Imagine waking up in the morning after a good night’s sleep. Your thinking is sharper, your memories are clearer, and you may even feel a lot happier about the day. Every organism studied by scientists has a period of sleep, although requirements for duration and physiological patterns may differ between species. Sleep is critical for memory, thinking, and physical health. Diseases or disorders that cause loss of sleep or changes in sleep patterns often lead to health problems. Our bodies let us know when we aren’t getting enough sleep and we all intuitively understand that sleep is important, but have you ever wondered exactly why humans need to sleep?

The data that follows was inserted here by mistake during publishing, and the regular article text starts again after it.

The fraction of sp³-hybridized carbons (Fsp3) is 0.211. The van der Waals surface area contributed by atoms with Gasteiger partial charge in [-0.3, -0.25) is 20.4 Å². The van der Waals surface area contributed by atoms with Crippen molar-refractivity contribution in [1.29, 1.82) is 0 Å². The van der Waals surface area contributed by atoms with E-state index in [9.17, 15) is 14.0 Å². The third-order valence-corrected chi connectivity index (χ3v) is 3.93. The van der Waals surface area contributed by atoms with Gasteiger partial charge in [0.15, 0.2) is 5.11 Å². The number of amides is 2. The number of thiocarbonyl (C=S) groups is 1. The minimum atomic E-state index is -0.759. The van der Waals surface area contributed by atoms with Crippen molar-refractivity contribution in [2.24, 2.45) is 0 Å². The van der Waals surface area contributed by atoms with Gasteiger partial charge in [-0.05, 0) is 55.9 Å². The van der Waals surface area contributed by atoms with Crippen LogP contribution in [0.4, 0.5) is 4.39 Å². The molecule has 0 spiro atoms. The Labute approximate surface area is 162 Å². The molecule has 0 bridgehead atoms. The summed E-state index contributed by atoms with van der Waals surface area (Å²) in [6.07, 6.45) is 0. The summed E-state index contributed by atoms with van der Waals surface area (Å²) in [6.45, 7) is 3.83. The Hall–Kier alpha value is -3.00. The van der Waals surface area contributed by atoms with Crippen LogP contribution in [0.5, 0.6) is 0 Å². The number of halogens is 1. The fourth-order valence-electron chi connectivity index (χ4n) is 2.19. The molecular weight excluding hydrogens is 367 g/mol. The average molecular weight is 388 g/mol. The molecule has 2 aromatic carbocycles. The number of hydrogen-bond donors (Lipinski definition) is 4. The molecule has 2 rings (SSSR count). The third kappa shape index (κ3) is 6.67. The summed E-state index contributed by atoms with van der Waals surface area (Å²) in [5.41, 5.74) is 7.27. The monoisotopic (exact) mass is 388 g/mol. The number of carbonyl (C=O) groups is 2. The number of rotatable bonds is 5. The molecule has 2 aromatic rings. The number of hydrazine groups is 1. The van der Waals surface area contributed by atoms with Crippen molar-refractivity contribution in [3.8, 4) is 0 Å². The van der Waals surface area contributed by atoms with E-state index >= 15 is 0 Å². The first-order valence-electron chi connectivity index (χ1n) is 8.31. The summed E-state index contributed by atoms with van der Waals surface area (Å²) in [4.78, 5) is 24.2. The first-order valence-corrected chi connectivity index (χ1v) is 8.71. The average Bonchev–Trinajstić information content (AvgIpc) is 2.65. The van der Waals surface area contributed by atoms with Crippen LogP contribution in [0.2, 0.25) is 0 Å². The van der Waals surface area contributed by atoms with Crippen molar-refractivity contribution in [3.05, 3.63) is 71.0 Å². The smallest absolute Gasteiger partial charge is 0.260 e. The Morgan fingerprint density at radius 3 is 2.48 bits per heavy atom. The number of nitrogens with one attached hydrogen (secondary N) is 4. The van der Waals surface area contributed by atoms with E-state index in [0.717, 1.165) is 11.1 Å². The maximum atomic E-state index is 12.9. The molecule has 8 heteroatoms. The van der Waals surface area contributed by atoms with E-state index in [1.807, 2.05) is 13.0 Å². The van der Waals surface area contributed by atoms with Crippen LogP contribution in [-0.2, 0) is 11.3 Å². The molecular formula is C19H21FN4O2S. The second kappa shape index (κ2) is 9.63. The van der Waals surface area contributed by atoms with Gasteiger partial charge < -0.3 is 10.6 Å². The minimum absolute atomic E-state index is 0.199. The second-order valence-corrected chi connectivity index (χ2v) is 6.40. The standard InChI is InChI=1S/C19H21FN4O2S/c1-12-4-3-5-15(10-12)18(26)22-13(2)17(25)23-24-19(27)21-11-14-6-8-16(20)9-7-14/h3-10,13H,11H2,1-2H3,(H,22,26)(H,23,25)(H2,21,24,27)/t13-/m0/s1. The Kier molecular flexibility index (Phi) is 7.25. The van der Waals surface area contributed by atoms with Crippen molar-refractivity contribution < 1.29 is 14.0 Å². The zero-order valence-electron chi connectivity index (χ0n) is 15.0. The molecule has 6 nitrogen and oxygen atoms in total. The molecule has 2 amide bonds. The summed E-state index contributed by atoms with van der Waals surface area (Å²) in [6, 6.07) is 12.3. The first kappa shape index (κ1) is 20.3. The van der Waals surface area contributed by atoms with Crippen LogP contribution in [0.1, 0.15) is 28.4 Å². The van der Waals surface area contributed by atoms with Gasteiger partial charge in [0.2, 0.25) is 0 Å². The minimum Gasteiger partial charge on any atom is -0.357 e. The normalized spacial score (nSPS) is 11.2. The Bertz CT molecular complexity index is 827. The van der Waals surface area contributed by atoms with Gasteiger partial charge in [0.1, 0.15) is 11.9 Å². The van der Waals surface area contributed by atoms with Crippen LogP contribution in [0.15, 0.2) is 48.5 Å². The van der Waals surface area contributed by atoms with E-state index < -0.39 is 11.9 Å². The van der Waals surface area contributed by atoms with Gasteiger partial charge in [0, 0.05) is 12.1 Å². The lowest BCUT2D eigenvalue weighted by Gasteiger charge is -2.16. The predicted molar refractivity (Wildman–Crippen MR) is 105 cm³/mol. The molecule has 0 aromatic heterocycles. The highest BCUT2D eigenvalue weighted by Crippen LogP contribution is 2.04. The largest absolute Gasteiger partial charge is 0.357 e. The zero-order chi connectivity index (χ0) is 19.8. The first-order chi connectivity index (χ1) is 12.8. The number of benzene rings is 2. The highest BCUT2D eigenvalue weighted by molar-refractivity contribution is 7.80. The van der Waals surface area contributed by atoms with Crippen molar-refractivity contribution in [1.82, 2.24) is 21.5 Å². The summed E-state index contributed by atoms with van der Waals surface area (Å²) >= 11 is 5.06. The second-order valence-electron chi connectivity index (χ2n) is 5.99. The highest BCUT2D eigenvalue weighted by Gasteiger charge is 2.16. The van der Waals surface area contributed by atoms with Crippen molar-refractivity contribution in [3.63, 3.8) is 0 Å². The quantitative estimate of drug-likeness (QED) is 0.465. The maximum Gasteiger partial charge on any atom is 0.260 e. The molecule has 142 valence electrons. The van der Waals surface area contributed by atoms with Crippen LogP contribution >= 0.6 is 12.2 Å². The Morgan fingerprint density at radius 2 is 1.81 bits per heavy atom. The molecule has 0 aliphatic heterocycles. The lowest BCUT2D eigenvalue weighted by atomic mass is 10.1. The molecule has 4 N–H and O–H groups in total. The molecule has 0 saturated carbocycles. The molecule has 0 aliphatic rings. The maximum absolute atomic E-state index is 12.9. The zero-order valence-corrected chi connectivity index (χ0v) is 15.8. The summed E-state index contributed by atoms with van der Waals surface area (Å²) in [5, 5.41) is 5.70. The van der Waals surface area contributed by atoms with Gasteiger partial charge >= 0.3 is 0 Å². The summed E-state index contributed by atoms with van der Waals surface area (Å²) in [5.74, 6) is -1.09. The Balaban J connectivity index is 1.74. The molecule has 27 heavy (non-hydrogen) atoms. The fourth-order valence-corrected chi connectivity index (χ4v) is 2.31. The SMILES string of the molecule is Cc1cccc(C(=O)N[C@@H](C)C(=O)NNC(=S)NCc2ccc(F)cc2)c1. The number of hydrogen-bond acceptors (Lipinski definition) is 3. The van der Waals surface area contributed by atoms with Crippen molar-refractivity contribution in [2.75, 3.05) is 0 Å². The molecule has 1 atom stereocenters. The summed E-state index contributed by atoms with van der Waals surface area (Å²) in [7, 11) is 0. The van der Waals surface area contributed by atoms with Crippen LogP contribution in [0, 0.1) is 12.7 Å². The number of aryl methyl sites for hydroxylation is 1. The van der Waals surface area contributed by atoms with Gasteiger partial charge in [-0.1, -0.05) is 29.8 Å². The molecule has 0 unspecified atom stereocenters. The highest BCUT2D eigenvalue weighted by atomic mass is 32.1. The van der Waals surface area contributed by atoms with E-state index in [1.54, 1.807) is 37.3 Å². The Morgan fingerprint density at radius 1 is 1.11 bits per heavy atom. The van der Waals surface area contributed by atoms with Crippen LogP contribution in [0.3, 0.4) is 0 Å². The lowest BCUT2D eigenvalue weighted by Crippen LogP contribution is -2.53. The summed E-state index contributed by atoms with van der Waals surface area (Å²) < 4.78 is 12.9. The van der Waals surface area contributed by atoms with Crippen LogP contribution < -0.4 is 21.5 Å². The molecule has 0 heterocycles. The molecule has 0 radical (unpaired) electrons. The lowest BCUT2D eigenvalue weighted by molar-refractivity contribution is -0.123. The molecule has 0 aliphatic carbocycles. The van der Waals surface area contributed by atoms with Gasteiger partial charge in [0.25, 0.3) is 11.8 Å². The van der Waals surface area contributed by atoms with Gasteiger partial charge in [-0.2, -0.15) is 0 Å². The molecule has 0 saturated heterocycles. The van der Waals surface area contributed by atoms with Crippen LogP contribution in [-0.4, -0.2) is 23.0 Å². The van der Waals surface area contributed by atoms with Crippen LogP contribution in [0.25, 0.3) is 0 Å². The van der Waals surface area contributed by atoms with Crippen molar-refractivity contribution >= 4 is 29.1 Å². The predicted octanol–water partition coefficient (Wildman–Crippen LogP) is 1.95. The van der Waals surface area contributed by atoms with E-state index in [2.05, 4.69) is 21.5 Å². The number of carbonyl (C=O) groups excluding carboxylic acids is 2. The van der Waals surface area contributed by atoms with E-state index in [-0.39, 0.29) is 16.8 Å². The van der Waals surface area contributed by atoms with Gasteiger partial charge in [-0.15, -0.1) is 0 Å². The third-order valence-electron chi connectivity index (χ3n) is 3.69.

Plants have a sophisticated machinery to convert solar energy from sunlight into chemical energy and food. The visual system of organisms, based on photosensitive proteins and transduction, helps organisms find food and survive. Jellyfish bioluminescence improve survival and reproduction. Thus, optogenetics, a new frontier in light-activated therapies, is just an extension of light as a driving force in natural evolution.
We interviewed Elizabeth Jameson, an artist who uses her art as a way to reclaim her diagnosis of multiple sclerosis from the scientific community, and Anthony Norcia, Ph.D, a Professor of Psychiatry at Stanford, about the intersection of art and neuroscience that appears in three of Jameson’s vibrant paintings.